By Kelly Dearmore
By Jim Schutze
By Rachel Watts
By Lauren Drewes Daniels
By Anna Merlan
By Lee Escobedo
By Alice Laussade
But Shortstop would be her sole Elektra record: When she brought to the label the follow-up, Necessary Angels, the company refused to release it; execs there found it too incoherent, not at all like Shortstop...or so they said. (Now, even Hickman refers to it as "an alphabet soup.") In the end, Hickman was cut loose and would spend the next year and a half trying to raise money to buy back the album's masters, an effort that eventually paid off--interestingly enough, with the help of Elektra, which eventually came down from a $300,000 asking price to $25,000. Meanwhile, Hickman's friends and fans and even a former Elektra colleague rallied to her side, buying $100 prisoner-of-war-type bracelets to benefit the cause. After the record-label rollercoaster, the show of hometown support restored some of her confidence.
"I look back on it, and I'm glad it [Elektra] happened, because it strengthened my music," she says now. "It just strengthened what I had started with in the beginning, because I think I kind of got swayed a little bit by Elektra. I actually remember someone referring to me as a kind of Taylor Dane type, because I had these big lips and [they said] if I would just kind of play that up..." She pauses. "I thought, 'People in Dallas will think that's weird, people who know me.' I was like, 'I'm just not comfortable wearing negligees and stuff.'"
Historically, people in Dallas have had a lot to do with Hickman's feelings of success. She attributes her burgeoning fame in the early '90s to Brave Combo's Carl Finch and friends such as Christine Lavin and Josh Alan, with whom Sara has recorded or performed or produced. Finch, she says, was absolutely crucial to her coming out as a songwriter, to her deciding to pursue a career in music instead of visual art, which she studied at North Texas State University and East Texas State University.
It was Finch who first contacted Hickman after seeing her on a cable-access program in Denton in 1987. He called the station, got her number, and told her to come over as soon as she could. He didn't even know her, but he told her he would help her make a record, which he did: Finch not only produced Equal Scary People, but he also plays on it and released it initially on his Four Dots label.
Theirs is a friendship that continues to this day, and if Finch was once drawn to the gifts of a 24-year-old girl he had never met, he's perhaps even more enamored of the resilience of a woman who has endured a handful of bad relationships and emerged with her talent intact.
"I tend to find myself responding to and attracted to people who operate with a great deal of faith in the intangible world," he says now. "They don't put nuts and bolts and facts and figures in front of them--they just do what they do. And Sara is that kind of person. That's where she's enormously blessed. She has this incredible gift for knowing what humans respond to. Sometimes I think about an artist's ability to reach people as a sphere that extends out from them, almost like an aura. And Sara's lasso is enormous. You can almost see this thing swirling. And when you look at the faces of the people who are drawn into her, it's beyond adoration. It's deep faith. The greatest thing a performing artist can do is have the faith of the listeners."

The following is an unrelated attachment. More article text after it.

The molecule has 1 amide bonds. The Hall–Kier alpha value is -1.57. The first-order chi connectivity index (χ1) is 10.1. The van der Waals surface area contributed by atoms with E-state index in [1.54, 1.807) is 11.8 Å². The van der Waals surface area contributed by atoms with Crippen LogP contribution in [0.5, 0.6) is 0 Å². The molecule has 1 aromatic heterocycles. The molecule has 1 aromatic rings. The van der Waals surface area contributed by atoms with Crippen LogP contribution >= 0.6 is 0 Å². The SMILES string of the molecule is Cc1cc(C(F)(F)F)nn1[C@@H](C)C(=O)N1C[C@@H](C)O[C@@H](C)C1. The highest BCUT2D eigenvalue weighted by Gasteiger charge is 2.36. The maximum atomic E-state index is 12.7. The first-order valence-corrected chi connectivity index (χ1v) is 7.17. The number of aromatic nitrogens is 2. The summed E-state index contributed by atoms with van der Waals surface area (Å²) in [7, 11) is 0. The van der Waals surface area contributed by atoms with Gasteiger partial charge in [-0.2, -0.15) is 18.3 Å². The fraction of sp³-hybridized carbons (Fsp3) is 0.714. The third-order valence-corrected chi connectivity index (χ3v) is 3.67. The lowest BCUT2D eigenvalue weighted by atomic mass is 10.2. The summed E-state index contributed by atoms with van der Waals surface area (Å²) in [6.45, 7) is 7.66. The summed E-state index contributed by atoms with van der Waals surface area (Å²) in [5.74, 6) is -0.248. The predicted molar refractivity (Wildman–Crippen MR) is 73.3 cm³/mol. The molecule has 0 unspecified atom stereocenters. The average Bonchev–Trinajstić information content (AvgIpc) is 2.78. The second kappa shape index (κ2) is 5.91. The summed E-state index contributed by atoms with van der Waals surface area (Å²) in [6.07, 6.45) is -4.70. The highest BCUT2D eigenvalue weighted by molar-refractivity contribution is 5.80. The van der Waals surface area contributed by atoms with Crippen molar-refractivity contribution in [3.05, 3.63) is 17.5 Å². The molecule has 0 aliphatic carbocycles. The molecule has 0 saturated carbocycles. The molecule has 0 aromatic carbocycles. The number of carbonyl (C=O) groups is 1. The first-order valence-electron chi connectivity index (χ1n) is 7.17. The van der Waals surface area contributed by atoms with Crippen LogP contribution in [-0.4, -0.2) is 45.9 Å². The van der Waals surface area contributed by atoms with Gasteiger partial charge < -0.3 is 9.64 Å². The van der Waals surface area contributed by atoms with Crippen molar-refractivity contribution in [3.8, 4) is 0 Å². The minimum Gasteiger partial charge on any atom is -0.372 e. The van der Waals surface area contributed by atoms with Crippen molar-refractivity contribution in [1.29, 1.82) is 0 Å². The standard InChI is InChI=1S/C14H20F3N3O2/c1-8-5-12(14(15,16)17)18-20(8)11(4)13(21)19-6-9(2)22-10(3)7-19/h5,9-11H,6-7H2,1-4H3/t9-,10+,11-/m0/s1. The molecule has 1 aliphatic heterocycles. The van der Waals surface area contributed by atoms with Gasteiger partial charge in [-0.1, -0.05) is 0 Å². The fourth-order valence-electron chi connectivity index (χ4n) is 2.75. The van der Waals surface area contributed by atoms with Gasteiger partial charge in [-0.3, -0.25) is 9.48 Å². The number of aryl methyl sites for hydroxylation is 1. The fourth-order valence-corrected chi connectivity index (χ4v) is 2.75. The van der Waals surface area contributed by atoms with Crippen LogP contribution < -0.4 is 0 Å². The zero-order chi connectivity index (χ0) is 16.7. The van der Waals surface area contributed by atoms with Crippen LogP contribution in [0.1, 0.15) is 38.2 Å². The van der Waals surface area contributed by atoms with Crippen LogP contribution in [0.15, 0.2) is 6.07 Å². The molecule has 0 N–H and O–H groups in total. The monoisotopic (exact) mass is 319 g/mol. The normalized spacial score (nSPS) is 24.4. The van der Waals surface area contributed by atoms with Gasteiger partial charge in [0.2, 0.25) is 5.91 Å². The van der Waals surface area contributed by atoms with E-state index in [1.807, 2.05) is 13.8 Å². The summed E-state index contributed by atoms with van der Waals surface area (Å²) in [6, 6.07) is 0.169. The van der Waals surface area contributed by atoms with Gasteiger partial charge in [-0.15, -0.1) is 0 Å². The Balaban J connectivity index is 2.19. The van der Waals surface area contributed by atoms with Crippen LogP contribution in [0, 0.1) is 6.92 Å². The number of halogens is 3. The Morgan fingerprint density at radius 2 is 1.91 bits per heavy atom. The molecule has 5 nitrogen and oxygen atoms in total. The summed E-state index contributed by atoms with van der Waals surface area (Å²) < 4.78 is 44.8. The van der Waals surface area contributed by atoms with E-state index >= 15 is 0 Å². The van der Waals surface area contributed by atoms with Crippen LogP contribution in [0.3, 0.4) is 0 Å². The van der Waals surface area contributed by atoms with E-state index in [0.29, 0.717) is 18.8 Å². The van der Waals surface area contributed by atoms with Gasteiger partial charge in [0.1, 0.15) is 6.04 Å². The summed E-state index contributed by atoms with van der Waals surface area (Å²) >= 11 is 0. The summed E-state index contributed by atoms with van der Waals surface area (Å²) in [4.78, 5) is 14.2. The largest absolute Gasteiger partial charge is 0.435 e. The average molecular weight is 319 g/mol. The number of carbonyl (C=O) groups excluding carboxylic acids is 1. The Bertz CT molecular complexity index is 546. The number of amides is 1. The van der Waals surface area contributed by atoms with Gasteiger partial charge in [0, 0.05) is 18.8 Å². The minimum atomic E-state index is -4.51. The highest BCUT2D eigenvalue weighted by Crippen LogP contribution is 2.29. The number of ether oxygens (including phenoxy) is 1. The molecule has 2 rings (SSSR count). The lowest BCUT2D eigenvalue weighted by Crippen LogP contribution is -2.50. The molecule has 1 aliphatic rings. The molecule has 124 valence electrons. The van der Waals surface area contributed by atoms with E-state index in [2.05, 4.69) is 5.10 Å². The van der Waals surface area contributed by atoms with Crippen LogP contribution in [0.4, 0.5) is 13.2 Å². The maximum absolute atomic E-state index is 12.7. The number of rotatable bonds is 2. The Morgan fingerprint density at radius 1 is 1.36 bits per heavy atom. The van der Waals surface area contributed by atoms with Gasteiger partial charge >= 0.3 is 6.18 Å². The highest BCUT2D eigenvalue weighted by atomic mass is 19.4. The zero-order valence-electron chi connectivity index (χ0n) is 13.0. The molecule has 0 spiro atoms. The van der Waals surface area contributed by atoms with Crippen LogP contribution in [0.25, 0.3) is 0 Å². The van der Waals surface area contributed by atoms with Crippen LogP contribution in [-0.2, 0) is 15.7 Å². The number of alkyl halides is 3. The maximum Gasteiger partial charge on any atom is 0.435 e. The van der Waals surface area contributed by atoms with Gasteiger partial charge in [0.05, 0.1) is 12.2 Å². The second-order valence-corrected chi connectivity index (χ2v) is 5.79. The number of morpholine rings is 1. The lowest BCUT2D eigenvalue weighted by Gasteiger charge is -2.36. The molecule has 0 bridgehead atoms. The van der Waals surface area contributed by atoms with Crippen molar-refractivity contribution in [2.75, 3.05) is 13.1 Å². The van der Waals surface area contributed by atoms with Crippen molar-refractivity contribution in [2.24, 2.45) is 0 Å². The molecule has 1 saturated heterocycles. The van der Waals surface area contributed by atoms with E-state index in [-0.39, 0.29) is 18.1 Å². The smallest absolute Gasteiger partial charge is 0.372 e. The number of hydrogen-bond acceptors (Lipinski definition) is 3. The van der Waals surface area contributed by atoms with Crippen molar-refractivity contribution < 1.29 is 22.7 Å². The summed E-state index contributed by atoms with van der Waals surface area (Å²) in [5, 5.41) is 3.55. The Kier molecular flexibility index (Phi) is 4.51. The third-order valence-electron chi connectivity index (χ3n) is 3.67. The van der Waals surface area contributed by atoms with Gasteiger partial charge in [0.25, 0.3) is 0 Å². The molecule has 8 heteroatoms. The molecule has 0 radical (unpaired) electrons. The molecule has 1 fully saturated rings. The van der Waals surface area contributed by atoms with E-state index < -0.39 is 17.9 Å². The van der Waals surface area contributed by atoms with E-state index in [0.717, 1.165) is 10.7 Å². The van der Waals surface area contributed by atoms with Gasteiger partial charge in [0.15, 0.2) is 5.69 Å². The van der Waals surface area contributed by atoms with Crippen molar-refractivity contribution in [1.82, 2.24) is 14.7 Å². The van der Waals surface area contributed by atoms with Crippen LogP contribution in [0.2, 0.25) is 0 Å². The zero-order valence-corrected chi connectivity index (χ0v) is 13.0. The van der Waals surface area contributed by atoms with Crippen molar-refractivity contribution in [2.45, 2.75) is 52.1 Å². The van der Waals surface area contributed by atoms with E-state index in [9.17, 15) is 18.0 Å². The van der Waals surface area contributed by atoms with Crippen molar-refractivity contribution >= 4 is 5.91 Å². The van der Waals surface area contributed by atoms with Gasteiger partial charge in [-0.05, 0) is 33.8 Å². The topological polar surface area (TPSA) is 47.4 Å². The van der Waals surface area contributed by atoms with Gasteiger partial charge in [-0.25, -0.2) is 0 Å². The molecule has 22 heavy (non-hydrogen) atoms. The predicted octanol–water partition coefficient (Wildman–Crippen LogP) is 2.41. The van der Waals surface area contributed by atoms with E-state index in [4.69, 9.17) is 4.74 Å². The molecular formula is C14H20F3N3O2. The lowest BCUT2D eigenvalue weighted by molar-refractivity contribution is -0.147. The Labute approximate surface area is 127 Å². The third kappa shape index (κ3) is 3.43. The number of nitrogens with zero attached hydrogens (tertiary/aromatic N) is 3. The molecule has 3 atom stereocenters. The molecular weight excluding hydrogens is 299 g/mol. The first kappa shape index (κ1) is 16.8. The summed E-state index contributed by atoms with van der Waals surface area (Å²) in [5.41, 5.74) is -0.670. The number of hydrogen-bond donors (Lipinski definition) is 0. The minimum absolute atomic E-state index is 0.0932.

Yet for a long time Hickman felt as though she let down her audience when she failed to make a second record for Elektra. Her sense of gratitude to her Dallas contingent, her feelings that she had somehow failed her friends, affected her profoundly in the year after Elektra broke the contract.
"I know it sounds corny, but in a way I felt like I kind of let Dallas down," she says. "I felt like I had put a lot of heart and soul into that community and I had had so much cheerleading, and so I felt like, How embarrassing. They believed in someone who really isn't that good. It's kind of like going through a divorce. It's painful and it's long and it's scary. Basically, I just felt stupid and rejected, because everybody knows about it when something like that happens."
Those feelings hung around for about a year, she says. Meanwhile, she went on to the California-based label Discovery, which released Necessary Angels in 1994--and which was a subsidiary of the Warner-Elektra-Atlantic conglomerate she thought she had escaped. She would leave the label before ever cutting a new record, though Discovery would release the self-titled debut by the Domestic Science Club, the country-plus trio featuring Hickman, Patty Lege, and former Dixie Chick Robin Macy that has since disbanded.
By 1996, Hickman had decided she would go indie. She was tired of the formulaics and the pressure to create songs that were not her; one label executive asked whether she could make a new song sound, you know, a little more Alanis Morissette. Hickman's response to the strong-arming was to seek out a small, artist-friendly label. Two years ago, she settled with Shanachie, which she says has given her free artistic rein: "I just wanted someone who would listen to me." Last year, Shanachie allowed her to clean her closet and release the odds-and-sods collection Misfits, which features songs recorded between 1971 (when she was 8) and 1995.